What is Flax?

Flax is a blue-flowered plant grown in the cool, northern climate of the western Canadian prairies and northern United States. The seed from flax can be consumed in whole seed, milled (ground), or oil form. It is a powerhouse of disease-fighting compounds, such as the omega-3 fatty acid alpha-linolenic acid (ALA), fibre, lignans (which are powerful antioxidants) and high quality protein. Flaxseed has been found to help protect against heart disease, inflammatory disorders and certain cancers. The mild nutty flavour of flaxseed adds flavor, nutrition, and health benefits to a variety of foods.

Frequently Asked Questions About Flax

Q. I've heard that I need to grind whole flaxseed. Why is that?
A: While whole and ground flaxseed have the same nutritional content your body gets more benefit from ground flaxseed. That's because the goodness in flaxseed is wrapped up in a hard, shiny seed coat that's hard to crack, even with careful chewing. Grinding or roasting flaxseed breaks this seed coat making all the nutrients easier to digest. Flaxseeds are easy to grind at home using a coffee grinder, food processor or blender. You also can buy ground or "milled" flaxseed in most stores where whole flaxseed is sold. 

Q. Where can I find flaxseed?
A: Flaxseed can be found in whole, milled, or oil forms at your local grocery store or health food store. Whole and milled flaxseed is usually found with the packaged grains or bulk food section, while oil is in the refrigerated section. It is found in numerous ready-to-eat products including snack bars, trail mixes, muffins, pancakes, cereals, waffles, breads, pastas, pizza crusts and many more.

Q. My store carries both brown and golden flaxseed. Is one better than the other?
A: Golden and brown flaxseed both contain the same nutritional benefits in terms of omega-3 fatty acids, lignans, protein and dietary fibre. It's a matter of choice, but be assured that you can substitute golden for brown and vice versa without sacrificing any of the natural goodness in flaxseed.

Q. Is there a difference between flaxseed and flaxseed oil?
A: Yes. Flaxseed oil is the purified fat that results from the cold-pressing of flaxseeds. Because it is the fat portion of the seed, it contains high levels of omega-3 ALA (55-58 percent on a per weight basis in comparison to 18-23 percent from whole or milled seed). Flaxseed oil doesn't have the fibre and protein found in the rest of the seed. Some flaxseed oil manufacturers do “add” back in the lignans – check the label for these products. If the label doesn’t identify lignans, they are not present.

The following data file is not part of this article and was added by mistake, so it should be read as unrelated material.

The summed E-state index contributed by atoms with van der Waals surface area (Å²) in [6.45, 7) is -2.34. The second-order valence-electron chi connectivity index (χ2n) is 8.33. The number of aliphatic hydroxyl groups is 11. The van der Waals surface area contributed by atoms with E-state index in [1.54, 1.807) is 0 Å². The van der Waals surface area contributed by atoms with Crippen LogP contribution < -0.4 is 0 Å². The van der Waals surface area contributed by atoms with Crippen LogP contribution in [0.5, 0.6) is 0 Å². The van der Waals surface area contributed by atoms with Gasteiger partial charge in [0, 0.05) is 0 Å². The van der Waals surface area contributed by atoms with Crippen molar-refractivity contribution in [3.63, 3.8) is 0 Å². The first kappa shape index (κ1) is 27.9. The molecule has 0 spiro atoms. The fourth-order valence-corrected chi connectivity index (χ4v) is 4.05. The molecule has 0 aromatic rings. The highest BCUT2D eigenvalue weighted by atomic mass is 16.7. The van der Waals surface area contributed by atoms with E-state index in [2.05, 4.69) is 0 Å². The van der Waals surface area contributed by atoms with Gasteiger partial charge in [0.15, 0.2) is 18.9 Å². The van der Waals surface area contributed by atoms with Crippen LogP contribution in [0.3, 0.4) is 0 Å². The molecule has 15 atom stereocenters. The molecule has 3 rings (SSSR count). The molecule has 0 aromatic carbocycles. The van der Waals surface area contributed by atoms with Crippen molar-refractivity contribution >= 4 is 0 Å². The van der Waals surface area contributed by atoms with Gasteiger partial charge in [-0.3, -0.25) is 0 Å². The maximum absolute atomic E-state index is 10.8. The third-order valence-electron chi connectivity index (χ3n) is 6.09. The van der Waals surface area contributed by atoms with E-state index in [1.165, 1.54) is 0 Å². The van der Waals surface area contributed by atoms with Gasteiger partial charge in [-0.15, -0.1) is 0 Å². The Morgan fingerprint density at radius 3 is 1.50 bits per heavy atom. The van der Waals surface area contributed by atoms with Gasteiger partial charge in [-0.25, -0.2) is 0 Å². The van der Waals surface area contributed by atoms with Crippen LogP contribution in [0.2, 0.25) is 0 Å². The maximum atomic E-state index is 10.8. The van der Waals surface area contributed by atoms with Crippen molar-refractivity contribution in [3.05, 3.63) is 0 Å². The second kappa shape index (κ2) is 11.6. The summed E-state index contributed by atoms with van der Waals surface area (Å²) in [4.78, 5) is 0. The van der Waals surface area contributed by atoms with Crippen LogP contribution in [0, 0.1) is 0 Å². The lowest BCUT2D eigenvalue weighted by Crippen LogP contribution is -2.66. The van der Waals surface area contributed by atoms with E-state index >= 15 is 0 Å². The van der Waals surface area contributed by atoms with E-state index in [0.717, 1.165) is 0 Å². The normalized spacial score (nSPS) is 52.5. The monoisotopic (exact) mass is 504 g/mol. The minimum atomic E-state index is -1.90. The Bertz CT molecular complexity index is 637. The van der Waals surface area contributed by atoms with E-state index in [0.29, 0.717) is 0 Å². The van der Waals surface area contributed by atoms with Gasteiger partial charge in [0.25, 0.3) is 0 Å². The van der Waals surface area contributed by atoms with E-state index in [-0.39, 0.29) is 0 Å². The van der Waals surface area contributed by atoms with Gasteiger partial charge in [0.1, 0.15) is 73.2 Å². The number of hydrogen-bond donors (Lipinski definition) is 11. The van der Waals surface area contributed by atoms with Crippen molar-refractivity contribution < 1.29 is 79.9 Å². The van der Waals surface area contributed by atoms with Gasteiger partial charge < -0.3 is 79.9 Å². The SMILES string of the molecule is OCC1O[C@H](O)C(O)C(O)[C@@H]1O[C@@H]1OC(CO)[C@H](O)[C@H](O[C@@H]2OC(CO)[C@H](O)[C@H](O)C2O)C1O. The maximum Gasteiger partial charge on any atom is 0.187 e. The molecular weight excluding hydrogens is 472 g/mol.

Q. What is flaxseed oil and what types are available?
A: Flaxseed oil results from pressing the oil from the seed. There are two types of flaxseed oil available — conventional and organic. These types of flaxseed oil differ in the way the seed is grown, but the nutritional content is the same. 

Q. How long does flaxseed keep?
A: If you buy whole flaxseed, don't be afraid to keep a jar of it handy on your kitchen counter. Whole flaxseed is naturally wrapped in a perfect package — a hard seed coat that preserves its goodness for up to a year or longer. If you grind flaxseed yourself (for example in a coffee grinder), it is best stored refrigerated in an opaque container and will keep for at least 90 days. Because ground flaxseed flows readily even when frozen, many users choose to store ground flaxseed in the freezer for even longer shelf life.  
Also good quality milled flaxseed may be purchased, but attention should be paid to the manufacturers recommendation as to storage conditions. Overall the storage of milled flax is similar to other whole grain flour or raw nuts. Roasted flaxseed should also be refrigerated or frozen. Flaxseed oil should be refrigerated and usually has an expiration date about four months after pressing.

Q. How much flaxseed should I eat each day?
A: To get the full health benefits of flaxseed, we recommend eating 2 tablespoons (about 16 g) of ground flaxseed per day. If you are concerned about, or have been diagnosed with, high blood cholesterol levels, Health Canada recommends eating 5 tablespoons (40 g) of ground whole flaxseed over three eating occasions in the day. 
When using ground flaxseed, because of its high fibre content, increase the amount you eat slowly, starting with about one-half to one tablespoon per day and working up to the higher levels. 

Q. Is flaxseed safe for children and toddlers?
A: Flaxseed is a natural plant source of vital nutrients and is considered safe for healthy people of all age groups. We recommend no more than one-quarter tablespoon daily for young children.

Q. What is the nutrient profile of ground flaxseed and flaxseed oil?
A: On average, Canadian flaxseed contains 41% fat (23% as ALA), 20% protein, and 28% total dietary fibre. A detailed nutrient breakdown of flaxseed and its oil is found in the below table.